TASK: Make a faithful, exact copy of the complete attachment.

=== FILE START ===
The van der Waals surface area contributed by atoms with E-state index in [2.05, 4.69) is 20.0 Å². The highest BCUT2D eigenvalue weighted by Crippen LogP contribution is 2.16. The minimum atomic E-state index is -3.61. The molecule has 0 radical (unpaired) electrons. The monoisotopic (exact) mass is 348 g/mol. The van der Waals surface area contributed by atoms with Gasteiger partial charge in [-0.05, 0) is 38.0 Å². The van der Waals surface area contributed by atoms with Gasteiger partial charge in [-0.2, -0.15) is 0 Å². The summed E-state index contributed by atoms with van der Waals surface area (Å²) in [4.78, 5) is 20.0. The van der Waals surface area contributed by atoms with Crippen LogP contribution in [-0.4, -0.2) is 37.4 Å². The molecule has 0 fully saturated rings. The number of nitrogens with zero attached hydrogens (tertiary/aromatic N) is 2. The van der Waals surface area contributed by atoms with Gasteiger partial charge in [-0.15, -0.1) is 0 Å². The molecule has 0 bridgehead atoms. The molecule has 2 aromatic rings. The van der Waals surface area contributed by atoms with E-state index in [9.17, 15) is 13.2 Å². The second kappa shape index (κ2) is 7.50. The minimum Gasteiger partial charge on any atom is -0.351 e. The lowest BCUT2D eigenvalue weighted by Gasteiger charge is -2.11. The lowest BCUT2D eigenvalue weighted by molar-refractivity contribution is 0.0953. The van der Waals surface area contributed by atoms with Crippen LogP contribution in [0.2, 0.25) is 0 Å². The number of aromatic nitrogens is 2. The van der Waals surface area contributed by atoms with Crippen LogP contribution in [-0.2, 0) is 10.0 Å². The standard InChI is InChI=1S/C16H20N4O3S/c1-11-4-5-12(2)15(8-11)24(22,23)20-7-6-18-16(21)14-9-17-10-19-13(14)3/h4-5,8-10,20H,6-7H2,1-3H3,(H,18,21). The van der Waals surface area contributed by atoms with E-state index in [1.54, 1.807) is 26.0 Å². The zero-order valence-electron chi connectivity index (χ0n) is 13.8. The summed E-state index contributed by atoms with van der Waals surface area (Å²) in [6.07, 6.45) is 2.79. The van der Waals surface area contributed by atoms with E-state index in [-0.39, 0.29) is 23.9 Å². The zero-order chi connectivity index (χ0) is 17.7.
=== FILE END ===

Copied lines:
The van der Waals surface area contributed by atoms with E-state index in [2.05, 4.69) is 20.0 Å². The highest BCUT2D eigenvalue weighted by Crippen LogP contribution is 2.16. The minimum atomic E-state index is -3.61. The molecule has 0 radical (unpaired) electrons. The monoisotopic (exact) mass is 348 g/mol. The van der Waals surface area contributed by atoms with Gasteiger partial charge in [-0.05, 0) is 38.0 Å². The van der Waals surface area contributed by atoms with Gasteiger partial charge in [-0.2, -0.15) is 0 Å². The summed E-state index contributed by atoms with van der Waals surface area (Å²) in [4.78, 5) is 20.0. The van der Waals surface area contributed by atoms with Crippen LogP contribution in [-0.4, -0.2) is 37.4 Å². The molecule has 0 fully saturated rings. The number of nitrogens with zero attached hydrogens (tertiary/aromatic N) is 2. The van der Waals surface area contributed by atoms with Gasteiger partial charge in [-0.15, -0.1) is 0 Å². The molecule has 0 bridgehead atoms. The molecule has 2 aromatic rings. The van der Waals surface area contributed by atoms with E-state index in [9.17, 15) is 13.2 Å². The second kappa shape index (κ2) is 7.50. The minimum Gasteiger partial charge on any atom is -0.351 e. The lowest BCUT2D eigenvalue weighted by Gasteiger charge is -2.11. The lowest BCUT2D eigenvalue weighted by molar-refractivity contribution is 0.0953. The van der Waals surface area contributed by atoms with Crippen LogP contribution in [0.2, 0.25) is 0 Å². The number of aromatic nitrogens is 2. The van der Waals surface area contributed by atoms with Crippen LogP contribution in [-0.2, 0) is 10.0 Å². The standard InChI is InChI=1S/C16H20N4O3S/c1-11-4-5-12(2)15(8-11)24(22,23)20-7-6-18-16(21)14-9-17-10-19-13(14)3/h4-5,8-10,20H,6-7H2,1-3H3,(H,18,21). The van der Waals surface area contributed by atoms with E-state index in [1.54, 1.807) is 26.0 Å². The zero-order valence-electron chi connectivity index (χ0n) is 13.8. The summed E-state index contributed by atoms with van der Waals surface area (Å²) in [6.07, 6.45) is 2.79. The van der Waals surface area contributed by atoms with E-state index in [-0.39, 0.29) is 23.9 Å². The zero-order chi connectivity index (χ0) is 17.7.